The Police Don't Need a Warrant to Subpoena Your Tweets, Judge Rules
Twitter messages, obviously, are public. That's the point of social media: to share, to broadcast. But one of the reasons people continue to tweet -- and to post incriminating photographs of their youthful kegstands on Facebook -- is the illusion that they have some measure of control over what they're putting out there. They can take it down, if they choose to, or rest secure in the knowledge that when they've posted enough new tweets the old ones will recede beyond the event horizon of Tweets Lost To The Ages.
Of course, all that is an illusion. As Judge Matthew Sciarrino ruled yesterday, your tweets aren't actually your tweets. Sciarrino was ruling on motions in the case of Malcolm Harris, the managing editor of The New Inquiry, charged in connection with last September's Occupy Wall Street march on the Brooklyn Bridge. You might also remember Harris as the guy behind last fall's Radiohead concert hoax.
The twitter feed in question, @destructuremal, currently only displays tweets going back to February, but it's a fair guess that somewhere deep in Twitter's servers, older deleted tweets are preserved. Prosecutors claim that if they can get at those tweets, it will disprove Harris's contention that he only entered the roadway of the Brooklyn Bridge because he was under the impression that police were allowing it.
But as Sciarrino ruled, the end-user agreement Harris signed when he joined Twitter means he doesn't have any say in the matter:"Twitter's license to use the defendant's Tweets means that the Tweets the defendant posted were not his."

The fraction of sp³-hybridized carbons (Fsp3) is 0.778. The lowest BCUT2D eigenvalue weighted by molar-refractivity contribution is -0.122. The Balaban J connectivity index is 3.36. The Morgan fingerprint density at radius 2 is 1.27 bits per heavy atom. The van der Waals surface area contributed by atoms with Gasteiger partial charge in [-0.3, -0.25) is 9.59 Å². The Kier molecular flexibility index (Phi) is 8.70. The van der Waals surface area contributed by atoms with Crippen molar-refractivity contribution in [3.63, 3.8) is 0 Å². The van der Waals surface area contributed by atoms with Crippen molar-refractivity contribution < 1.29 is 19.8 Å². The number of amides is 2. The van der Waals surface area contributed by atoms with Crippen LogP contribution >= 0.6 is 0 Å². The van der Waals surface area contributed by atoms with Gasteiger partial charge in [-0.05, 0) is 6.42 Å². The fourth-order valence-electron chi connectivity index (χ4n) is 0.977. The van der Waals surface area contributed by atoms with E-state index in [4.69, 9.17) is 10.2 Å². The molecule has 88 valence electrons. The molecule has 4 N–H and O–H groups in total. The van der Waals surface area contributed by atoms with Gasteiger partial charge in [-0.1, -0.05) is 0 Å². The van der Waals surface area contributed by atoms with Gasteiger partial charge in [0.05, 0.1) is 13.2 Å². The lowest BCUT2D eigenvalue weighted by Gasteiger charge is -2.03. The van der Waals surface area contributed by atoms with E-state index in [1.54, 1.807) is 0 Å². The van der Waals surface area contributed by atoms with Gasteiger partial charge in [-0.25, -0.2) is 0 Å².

The widely believed (though mistaken) notion that any disclosure of a user's information would first be requested from the user and require approval by the user is understandable, but wrong. While the Fourth Amendment provides protection for our physical homes, we do not have a physical "home" on the Internet. What an Internet user simply has is a network account consisting of a block of computer storage that is owned by a network service provider. As a user, we may think that storage space to be like a "virtual home," and with that strong privacy protection similar to our physical homes. However, that "home" is a block of ones and zeroes stored somewhere on someone's computer. As a consequence, some of our most private information is sent to third parties and held far away on remote network servers. A Twitter user may think that the same "home" principle may be applied to their Twitter account. When in reality the user is sending information to the third party, Twitter.
Like your dad who just read an article about Twitter, Sciarrino couldn't help lacing his decision with gratuitous hashtag jokes: "The defendant moved to #quash that subpoena. That motion is #denied." Lots of yuks.
Yesterday's ruling doesn't address the question, but it does reinforce an important lesson for life in the digital age: don't ever tweet, post, email, or otherwise write or record anything you wouldn't feel comfortable with your local police and criminal prosecutors sifting through as they search for something to incriminate you.
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